How to find old well and septic system?

Discussion in 'Homesteading Questions' started by Qvrfullmidwife, Nov 12, 2004.

  1. Qvrfullmidwife

    Qvrfullmidwife Well-Known Member

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    We moved on to our ten acres three months ago. After we moved in we were told of another homesite on the property where a mobile home had been located probably 15 or so years ago. Supposedly there is was a seperate well and septic system functioning there. We have found the homesite (kind of hard to miss the driveway and electric pole :haha: ) but have no idea of how to find/identify the well and septic system and figure that we at least ought to know where they are before we put another home on the site as we are planning to.

    Any suggestions?
     
  2. indypartridge

    indypartridge Well-Known Member Supporter

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    You might want to try some phone calls to the County Board of Health, Recorders/Assesors offices, etc. Depending on the regulations where you live, there may have been building permits or inspections. These often have drawings showing where on the property the septic/well is placed.
     

  3. SteveD(TX)

    SteveD(TX) Well-Known Member

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    When we bought our property, it was kinda the same thing. I knew where the well was (dug well with a well house, but we had to replumb and repair, etc.). It had been at least ten years since the mobile home was moved. I kinda knew where it was due to a phoneline box and water line coming out of the ground. But the septic, which was completely buried without even a cap or lid showing anywhere was a little tricker. But even after ten years, and a completely empty septic tank, I had an idea where it was. Just look for green grass or weeds. The previous owner had planted a lawn of sorts, and even with no care for 10 years it was lush and green. Just look kinda uphill (f there is even a slight slope) to where the green part stops. That's how I found mine, along with a 2 ft. piece of rebar sharpened to a point, to use as a probe. I've heard that septic tank pumpers can find them easily somehow if that won't work.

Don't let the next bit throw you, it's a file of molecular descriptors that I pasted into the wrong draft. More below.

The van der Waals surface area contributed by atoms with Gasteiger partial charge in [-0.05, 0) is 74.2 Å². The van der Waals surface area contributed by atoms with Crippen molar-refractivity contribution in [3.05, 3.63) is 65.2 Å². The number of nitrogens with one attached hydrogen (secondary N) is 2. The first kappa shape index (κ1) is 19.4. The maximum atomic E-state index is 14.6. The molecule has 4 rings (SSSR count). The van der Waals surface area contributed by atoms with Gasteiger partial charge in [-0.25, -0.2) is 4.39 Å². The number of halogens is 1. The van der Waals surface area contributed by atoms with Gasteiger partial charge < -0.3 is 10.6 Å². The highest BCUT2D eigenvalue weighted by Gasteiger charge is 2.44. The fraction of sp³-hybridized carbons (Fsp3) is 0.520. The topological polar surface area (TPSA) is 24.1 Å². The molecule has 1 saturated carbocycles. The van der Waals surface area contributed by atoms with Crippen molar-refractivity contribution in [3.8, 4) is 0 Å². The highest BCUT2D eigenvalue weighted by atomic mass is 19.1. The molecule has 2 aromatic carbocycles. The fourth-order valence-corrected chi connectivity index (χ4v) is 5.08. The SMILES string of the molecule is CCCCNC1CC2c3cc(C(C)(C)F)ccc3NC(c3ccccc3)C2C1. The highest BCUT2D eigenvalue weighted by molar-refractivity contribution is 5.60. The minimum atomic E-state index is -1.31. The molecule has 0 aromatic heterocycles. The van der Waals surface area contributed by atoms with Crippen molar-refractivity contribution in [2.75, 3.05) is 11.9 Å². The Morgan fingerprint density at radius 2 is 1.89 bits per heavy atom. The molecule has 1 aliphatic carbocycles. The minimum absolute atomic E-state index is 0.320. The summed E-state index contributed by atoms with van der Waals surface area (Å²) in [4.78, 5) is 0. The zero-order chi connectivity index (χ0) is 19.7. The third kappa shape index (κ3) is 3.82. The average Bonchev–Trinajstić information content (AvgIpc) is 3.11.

4. Qvrfullmidwife

    Qvrfullmidwife Well-Known Member

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    Hmmm...the entire site is wooded over. No telling how long it would have taken us to see the electric pole if we hadnt been looking for it as it would have blended in with the trees/brush. May do some prodding around. Guess getting it cleaned up first might be of help...
     
  5. Jan in CO

    Jan in CO Well-Known Member Supporter

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    Had a similar problem when we bought this place. It was a wreck, and we figured the septic hadn't been pumped out forever. The neighbor to the south told us he was certain it was clear back by the chickenhouse--a good three to four hundered feet! My mother suggested starting at the point we knew the pipes exited from the bathroom, and dig down to them, then follow them to the septic. Found it about 11 feet out from the building. Since you don't have the luxury of following the pipes, you might look to see if there are any extending up from the ground, then follow them outward. Lots of digging, but no other way to find it, if the county board of health doesn't have a listing of it, and ours didn't. The water board DID have the local wells all plotted, but we knew where ours was. Good luck, and let us know how it goes! Jan in Co
     
  6. tinknal

    tinknal Well-Known Member Supporter

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    Unless your religon forbids it, you could witch them.
     
  7. Siryet

    Siryet In Remembrance

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    If it was installed within the last 23yrs it will be recorded in the County health dept inspection dept.
    There should be an as-built drawing and a location of where the well was dug.

    That is if the system was put in legally.
     
  8. tinknal

    tinknal Well-Known Member Supporter

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    A couple of clues. If the site slopes, the septic should be downslope from the house, and the well upslope. If it is flat, they should still be on opposite sides of the homesite.
     
  9. motivated

    motivated Well-Known Member

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    Well maam
    Could'nt ya just put yer fetoscope to the ground and listen for the gurgle?
    :haha:
    Im no help at all. Good luck though
    Jodi
     
  10. Sandhills

    Sandhills Well-Known Member

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    A well needs a power source to run the pump so I would look near the power pole for the well or close to where the home was located. The power company should be able to tell you where the power lines are or were.
    Also after a septic tank is set the dirt will some times settle and there will be a slight depression in the ground. We had ours set 5 years ago and the depression is still very visible.
     
  11. Qvrfullmidwife

    Qvrfullmidwife Well-Known Member

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    "Could'nt ya just put yer fetoscope to the ground and listen for the gurgle?"

    :haha: now why didn't *I* think of that?!

    hmmm...fetoscope or doppler? fetoscope might be better..no need for gel...